- The NOLA (North Lancaster Association) neighborhood association is organized this year. One of the main residential streets is Hollywood Drive, between Sunnyview and Silverton Road. Above: This beautiful 1925 home looks like a movie set: the French windows that line the front of the house make one imagine Fred Astaire is about to dance out with Ginger Rogers. Walter Davis built the house according to the design of his wife Ella, who loved to read "movie magazines", according to her niece, Edna Munson Karn. Edna's family lived with her grandparents on their farm, also on Hollywood Drive. Edna (with her brother and sister) moved in with the childless Davis couple when their own parents moved to West Salem for orchard work during the Depression: the children wanted to continue at Parrish School. Edna met David Karn at the Crystal Garden ballroom and after their marriage in 1947, they lived in a house they built next door to this property. They moved into this house in 1982. The fifth generation of the family visits to enjoy this park-like property in NOLA.
- North Gateway Redevelopment Board is established this year as a citizen group to advise the city on North Gateway Renewal Area projects. This 902-acre renewal area centers on Portland Road, once the main highway between Seattle and San Francisco. After the I-5 construction, the area had lost business opportunities and transportation problems that included poor traffic circulation. Due to railroad lines, some streets did not go through, or there were areas with only one access into an industrial area: that was a fire/safety hazard if one of the many trains blocked it. Projects in this renewal area also include rehabilitation for business to attract new investment and improved amenities in the residential areas.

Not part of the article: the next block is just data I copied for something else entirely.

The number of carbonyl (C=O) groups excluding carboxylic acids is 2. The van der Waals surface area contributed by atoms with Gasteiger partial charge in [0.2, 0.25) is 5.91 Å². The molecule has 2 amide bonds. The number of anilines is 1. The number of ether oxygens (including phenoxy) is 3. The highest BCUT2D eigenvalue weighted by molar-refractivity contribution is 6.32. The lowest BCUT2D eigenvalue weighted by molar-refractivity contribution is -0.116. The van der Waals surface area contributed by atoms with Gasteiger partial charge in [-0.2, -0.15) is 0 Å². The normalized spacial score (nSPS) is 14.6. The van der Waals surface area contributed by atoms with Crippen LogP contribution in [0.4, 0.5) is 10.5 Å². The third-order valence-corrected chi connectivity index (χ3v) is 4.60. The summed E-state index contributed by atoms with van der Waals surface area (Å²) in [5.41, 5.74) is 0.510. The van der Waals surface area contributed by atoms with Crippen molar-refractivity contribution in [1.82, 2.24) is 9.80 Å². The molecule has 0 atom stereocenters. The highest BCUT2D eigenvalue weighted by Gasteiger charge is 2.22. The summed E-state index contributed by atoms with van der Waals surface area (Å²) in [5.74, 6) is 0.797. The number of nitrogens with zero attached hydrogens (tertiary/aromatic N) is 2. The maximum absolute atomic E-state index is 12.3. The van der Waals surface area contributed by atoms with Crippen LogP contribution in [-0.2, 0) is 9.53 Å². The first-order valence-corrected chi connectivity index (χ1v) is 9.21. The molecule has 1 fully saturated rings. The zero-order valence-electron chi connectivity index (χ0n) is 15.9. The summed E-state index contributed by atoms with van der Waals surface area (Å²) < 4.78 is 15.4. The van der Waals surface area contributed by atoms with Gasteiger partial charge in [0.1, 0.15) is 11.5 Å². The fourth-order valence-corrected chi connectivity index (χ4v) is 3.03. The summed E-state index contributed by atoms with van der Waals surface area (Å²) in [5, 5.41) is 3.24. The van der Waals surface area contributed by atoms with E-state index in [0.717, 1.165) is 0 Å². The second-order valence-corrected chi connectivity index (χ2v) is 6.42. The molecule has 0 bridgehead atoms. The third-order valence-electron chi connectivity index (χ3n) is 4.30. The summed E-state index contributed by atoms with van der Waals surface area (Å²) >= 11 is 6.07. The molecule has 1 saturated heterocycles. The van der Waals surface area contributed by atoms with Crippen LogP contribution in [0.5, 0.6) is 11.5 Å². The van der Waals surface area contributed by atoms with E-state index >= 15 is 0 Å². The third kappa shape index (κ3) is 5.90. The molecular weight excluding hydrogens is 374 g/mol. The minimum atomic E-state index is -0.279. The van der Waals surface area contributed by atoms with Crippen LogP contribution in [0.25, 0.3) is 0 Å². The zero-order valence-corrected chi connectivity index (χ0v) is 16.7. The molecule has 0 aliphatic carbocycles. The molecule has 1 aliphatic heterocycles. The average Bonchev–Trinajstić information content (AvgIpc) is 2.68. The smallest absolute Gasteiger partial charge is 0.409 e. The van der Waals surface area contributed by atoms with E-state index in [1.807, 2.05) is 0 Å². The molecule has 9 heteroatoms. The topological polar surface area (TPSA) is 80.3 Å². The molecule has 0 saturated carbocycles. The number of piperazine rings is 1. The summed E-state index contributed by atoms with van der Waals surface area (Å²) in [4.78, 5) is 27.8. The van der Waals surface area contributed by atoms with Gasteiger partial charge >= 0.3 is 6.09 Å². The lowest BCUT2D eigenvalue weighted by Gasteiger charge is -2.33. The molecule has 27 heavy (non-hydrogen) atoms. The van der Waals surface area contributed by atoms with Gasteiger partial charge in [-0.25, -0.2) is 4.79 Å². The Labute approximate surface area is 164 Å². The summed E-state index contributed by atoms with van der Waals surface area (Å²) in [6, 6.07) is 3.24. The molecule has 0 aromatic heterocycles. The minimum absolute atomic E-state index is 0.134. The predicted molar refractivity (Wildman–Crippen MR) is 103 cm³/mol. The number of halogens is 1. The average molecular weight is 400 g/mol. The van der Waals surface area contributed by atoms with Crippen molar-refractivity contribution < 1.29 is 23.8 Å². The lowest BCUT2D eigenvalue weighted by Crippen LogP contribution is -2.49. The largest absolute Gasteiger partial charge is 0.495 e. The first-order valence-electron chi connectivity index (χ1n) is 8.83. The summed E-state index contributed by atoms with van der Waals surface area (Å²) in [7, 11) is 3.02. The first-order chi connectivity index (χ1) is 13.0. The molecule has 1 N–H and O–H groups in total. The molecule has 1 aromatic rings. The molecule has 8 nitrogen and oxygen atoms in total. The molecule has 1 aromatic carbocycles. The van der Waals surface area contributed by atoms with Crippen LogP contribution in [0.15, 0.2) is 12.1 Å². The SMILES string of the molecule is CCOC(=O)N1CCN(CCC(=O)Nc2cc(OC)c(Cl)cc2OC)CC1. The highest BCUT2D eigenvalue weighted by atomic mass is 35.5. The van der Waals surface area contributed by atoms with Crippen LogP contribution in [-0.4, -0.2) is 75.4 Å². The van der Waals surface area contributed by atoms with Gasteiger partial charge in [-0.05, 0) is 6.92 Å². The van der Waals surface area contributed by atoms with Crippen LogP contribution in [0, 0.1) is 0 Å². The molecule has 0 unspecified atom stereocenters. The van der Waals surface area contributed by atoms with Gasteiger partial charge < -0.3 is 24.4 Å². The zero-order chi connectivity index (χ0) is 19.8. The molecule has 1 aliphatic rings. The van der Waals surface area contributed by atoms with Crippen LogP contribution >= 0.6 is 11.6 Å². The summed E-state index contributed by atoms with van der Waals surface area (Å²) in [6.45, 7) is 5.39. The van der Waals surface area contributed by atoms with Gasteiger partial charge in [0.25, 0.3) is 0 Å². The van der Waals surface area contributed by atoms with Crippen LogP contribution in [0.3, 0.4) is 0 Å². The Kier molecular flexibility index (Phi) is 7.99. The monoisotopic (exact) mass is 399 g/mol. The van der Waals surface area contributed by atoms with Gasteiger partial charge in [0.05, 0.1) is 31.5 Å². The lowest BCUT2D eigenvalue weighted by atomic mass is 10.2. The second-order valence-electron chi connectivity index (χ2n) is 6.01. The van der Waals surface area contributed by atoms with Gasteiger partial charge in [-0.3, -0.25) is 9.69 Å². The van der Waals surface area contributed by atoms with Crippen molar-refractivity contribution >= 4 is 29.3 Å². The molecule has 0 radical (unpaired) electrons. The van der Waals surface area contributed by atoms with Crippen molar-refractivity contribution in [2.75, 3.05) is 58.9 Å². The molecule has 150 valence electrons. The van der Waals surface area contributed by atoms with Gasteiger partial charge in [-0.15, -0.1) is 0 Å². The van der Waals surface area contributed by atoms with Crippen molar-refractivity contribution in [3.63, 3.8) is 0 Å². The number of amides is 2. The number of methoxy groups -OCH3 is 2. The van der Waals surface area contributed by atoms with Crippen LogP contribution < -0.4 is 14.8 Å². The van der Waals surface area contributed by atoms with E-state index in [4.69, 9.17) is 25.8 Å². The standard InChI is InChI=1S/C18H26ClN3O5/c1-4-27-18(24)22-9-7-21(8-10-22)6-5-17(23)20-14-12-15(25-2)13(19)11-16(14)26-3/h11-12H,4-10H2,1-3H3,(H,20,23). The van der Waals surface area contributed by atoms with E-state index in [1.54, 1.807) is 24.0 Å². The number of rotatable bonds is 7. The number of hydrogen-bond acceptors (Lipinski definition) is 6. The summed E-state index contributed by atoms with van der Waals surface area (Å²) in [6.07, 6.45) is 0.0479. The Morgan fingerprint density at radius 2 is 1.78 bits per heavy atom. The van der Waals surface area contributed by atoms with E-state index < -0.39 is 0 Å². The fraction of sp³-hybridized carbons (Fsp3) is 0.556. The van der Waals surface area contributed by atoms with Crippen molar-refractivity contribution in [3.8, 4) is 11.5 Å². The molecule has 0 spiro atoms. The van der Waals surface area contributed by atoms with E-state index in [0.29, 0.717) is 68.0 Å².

State Lands Building on Summer Street
- The historic Eugene Breyman residence was demolished for the new state building. The photograph below shows the location of the house with the railing of the Mill Creek Bridge in the place as in the previous picture.
The Eugene Breyman residence. Notice the railing of the Mill Creek Bridge crossing Summer Street.
- Salem’s Sesquicentennial Celebration observes the 150th anniversary of the founding of the pioneer Salem settlement. A series of activities enabled the whole community to join in the festivities. The Celebration Committee and other organizations scheduled events for all ages, and the Salem City Council’s proclamation officially recognized this special time in the history of our city.
- The church building at 1760 State Street, now the Church of God of Oregon, celebrates a 100th anniversary.
- In November, Barbara Roberts is elected as Oregon's first woman governor and takes office January 1, 1991.
- The Northern Spotted Owl is listed as an endangered species by the US Department of Fish and Wildlife. This and other listings lead to drastic cuts in timber harvesting with a permanent loss in Oregon employment.
- An initiative approved by voters requires seat belts for all occupants of automobiles, including car seats for young children.
- Salem's population reaches 107,786.